Back in July, the call asking me to come and start work up here in three weeks came as a complete surprise. I had lodged a CV at the school nearly two years ago, and gone through the central recruitment process with the NT Department of Education late last year, but after turning down a job offer in another community earlier in year, hadn’t really thought about it again. The opportunity was exciting because my wife and I had talked about doing this for many years, since we’d volunteered for a month in a central Australian community in 2007. We visited Darwin in 2009 and Yirrkala in 2010 and liked what we saw, but a number of things prevented us from coming up here, not least of which was that we had two young kids and I loved my teaching job in Sydney, where I was fortunate enough to possess the coveted status of “permanent employee” (i.e. job for life, if you can last that long!). My principal in Sydney was very obliging in granting me leave at short notice, and we were on our way.

First impressions were not great: we were accommodated temporarily in very sparse housing whose bedding consisted of a couple of old mattresses. Under the terms of my six month contract, relocation expenses weren’t included, apart from one plane fare and some excess baggage, so we brought only the essentials: clothes, a few toys for the kids, some books… and my precious coffee machine and bean grinder. We were initially without a car, which made things hard, as the community has only a very basic, incredibly expensive shop. In the nearby mining town of Nhulunbuy, there are many amenities: Woolies, swimming pool, library, parks, etc – but it’s about a 20 minute drive. We were lucky to have a friend here who gave us the use of her car on weekends, and after a couple of weeks we moved to our present, much-nicer digs, with freshly painted rooms and a great big garden, and lovely neighbours on either side with young kids. Best of all, the house is across the road from the school – a pleasant change from two hours I spent commuting each day in Sydney.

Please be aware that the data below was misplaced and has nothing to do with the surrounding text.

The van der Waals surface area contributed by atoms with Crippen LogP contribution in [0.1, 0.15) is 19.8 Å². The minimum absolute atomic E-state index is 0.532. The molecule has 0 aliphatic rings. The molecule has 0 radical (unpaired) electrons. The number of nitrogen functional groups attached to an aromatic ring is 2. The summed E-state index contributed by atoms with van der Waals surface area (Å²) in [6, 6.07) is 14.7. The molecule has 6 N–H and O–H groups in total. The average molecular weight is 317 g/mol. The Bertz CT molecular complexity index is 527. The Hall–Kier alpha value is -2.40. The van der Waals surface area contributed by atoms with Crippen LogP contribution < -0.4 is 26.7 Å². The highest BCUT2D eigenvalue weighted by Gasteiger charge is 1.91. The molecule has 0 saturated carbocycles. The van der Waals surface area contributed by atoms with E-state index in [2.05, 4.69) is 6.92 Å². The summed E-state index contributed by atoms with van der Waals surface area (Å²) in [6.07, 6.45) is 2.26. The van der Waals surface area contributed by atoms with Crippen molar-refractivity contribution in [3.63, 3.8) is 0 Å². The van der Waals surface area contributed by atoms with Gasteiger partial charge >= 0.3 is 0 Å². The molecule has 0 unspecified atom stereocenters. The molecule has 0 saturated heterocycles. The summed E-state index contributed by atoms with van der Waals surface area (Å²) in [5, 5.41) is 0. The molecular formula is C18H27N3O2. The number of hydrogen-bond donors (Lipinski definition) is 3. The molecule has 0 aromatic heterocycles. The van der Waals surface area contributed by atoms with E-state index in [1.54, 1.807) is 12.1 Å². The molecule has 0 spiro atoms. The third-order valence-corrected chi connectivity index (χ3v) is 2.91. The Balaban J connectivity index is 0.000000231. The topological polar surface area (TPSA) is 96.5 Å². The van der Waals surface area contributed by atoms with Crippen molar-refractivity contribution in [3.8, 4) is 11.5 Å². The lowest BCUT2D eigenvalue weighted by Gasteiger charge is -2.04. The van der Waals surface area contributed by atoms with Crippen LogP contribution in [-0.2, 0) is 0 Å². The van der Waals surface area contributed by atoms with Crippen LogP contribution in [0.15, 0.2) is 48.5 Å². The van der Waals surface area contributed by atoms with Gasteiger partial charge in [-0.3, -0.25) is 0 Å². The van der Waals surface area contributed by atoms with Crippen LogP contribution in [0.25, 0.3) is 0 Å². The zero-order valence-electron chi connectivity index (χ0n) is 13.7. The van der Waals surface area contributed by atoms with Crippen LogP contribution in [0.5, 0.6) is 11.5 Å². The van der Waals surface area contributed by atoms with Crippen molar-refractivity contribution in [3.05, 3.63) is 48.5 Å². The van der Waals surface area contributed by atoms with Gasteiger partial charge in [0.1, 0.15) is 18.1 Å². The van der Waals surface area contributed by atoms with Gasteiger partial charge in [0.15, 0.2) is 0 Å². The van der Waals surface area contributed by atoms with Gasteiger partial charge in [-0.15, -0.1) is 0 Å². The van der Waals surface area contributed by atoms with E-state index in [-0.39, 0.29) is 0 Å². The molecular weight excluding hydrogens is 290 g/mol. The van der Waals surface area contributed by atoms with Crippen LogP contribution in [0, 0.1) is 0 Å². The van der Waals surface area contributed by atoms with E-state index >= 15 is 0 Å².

We arrived just the day before work started, and I didn’t really know what to expect. Much of what was discussed on the professional development day for staff went over my head, but I was impressed with the vision of the principal, who stressed teamwork, good communication and community involvement. To reinforce the last point, he invited some senior women from the community to come in and talk about what they wanted the school to provide for students. Some in the community were expressing a concern that the school was not adequately preparing them for life after school. They expressed a desire for students to have basic skills such as confidence in speaking and the ability to drive a vehicle, as well as a deeper understanding of complex matters like Yonlgu culture and the mechanics of government and politics in Australia. Ultimately, the aim was to produce students who were “rolpa” – self-motivated.